But beyond simply making it easier to pursue a career in medicine, perhaps removing at least a portion of the debt associated with medical school—the median debt of a student graduating from a private medical school is more than $200,000—will also allow students to chase less-lucrative yet socially important fields of medicine. And if other institutions follow NYU’s lead, that may help put a dent in the dearth of diversity in a field in which a little more than 8 percent of physicians are black and less than 7 percent are Latino.
“Tuition-free medical education goes beyond the merit and financial scholarships, and debt cancellations that other academic centers have traditionally favored,” Rafael Rivera, the associate dean for admissions and financial aid at the medical school, said in a statement. “More importantly,” he continued, “it addresses both physician shortages and diversity.”
According to the Association of American Medical Colleges (AAMC), the United States is on track to have a shortage of up to 120,000 doctors by 2030. Up to 49,000 of that shortfall will be in the realm of primary-care physicians—typically the first doctors patients see when they know something is wrong but aren’t exactly sure what, or when they need a routine checkup. Primary-care work, however, pays far less than many other specialties. A recent survey showed that, on average, primary-care physicians make around $100,000 less than specialists each year—the average salary hovers around $223,000, though family doctors and primary-care physicians can make slightly more in rural areas.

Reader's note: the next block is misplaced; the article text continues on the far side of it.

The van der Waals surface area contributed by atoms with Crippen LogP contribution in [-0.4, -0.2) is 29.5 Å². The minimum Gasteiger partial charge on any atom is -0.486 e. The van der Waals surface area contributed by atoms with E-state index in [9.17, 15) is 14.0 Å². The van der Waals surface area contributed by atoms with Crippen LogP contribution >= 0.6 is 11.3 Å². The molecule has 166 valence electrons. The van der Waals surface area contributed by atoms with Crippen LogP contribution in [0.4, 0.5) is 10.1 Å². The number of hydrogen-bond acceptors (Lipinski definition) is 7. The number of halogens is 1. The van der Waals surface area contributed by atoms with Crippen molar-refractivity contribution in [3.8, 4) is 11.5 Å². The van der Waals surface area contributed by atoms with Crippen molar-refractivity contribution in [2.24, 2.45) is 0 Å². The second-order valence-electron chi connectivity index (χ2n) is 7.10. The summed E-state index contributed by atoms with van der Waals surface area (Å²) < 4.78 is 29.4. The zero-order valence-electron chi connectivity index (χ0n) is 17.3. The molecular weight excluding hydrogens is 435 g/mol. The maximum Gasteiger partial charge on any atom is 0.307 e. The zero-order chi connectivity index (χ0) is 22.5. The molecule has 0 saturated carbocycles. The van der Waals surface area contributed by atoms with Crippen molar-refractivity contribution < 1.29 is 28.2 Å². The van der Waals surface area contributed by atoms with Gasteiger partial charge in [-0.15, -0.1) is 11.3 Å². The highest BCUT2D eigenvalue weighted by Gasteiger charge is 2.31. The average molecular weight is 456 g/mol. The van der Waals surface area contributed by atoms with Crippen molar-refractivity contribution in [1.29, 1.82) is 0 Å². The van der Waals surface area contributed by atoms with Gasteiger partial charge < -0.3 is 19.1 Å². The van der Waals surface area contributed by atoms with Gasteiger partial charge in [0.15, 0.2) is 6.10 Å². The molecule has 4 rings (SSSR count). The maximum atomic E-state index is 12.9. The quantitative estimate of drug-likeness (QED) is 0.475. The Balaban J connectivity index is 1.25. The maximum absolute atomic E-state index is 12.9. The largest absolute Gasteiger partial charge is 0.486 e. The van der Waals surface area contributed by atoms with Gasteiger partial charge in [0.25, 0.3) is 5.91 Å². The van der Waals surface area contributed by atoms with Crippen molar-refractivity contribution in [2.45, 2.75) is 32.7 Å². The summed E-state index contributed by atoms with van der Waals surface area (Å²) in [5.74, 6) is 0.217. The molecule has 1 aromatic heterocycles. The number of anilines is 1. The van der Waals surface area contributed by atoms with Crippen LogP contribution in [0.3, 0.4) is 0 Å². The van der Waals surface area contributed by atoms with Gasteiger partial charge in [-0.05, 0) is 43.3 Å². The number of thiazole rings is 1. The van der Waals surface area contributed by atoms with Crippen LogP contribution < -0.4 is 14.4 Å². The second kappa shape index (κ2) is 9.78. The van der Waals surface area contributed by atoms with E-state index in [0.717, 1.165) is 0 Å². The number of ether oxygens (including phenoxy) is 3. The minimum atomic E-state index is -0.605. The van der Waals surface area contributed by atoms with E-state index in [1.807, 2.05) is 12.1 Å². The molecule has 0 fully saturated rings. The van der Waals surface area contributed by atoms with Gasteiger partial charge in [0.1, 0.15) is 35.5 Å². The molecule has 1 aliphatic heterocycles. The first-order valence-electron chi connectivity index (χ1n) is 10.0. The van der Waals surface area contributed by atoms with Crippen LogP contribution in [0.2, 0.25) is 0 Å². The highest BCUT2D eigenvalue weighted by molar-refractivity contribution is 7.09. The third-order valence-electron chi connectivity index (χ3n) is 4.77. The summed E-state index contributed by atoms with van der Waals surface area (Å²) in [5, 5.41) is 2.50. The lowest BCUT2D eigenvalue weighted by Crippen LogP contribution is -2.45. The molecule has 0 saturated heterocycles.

Even though some doctors may choose to work in rural areas—where they could make more money—to help chop away at their educational debt, the areas still have a great need for more doctors. And since 2010, there have been 87 rural-hospital closures.
The number of graduating medical students who say they plan to care for “an underserved population,” according to an AAMC survey, has increased seven percentage points over the past four years to 34.7 percent. (Though that percentage dropped to 26.4 when the question became, “Do you plan to work primarily in an underserved area?”) But research has shown that students with higher debt than their peers at their institution were less likely to practice in underserved locations—and, on top of that, they are less likely to become primary-care doctors, shirking the first-alert field for more lucrative specialities, such as orthopedic surgery or cardiology.
One school’s decision to offer free tuition won’t fix the primary-care crisis, of course, but if other institutions follow suit, some of those students who might have made different career calculations just to pay off their debt might have the freedom to instead go where they’re needed most.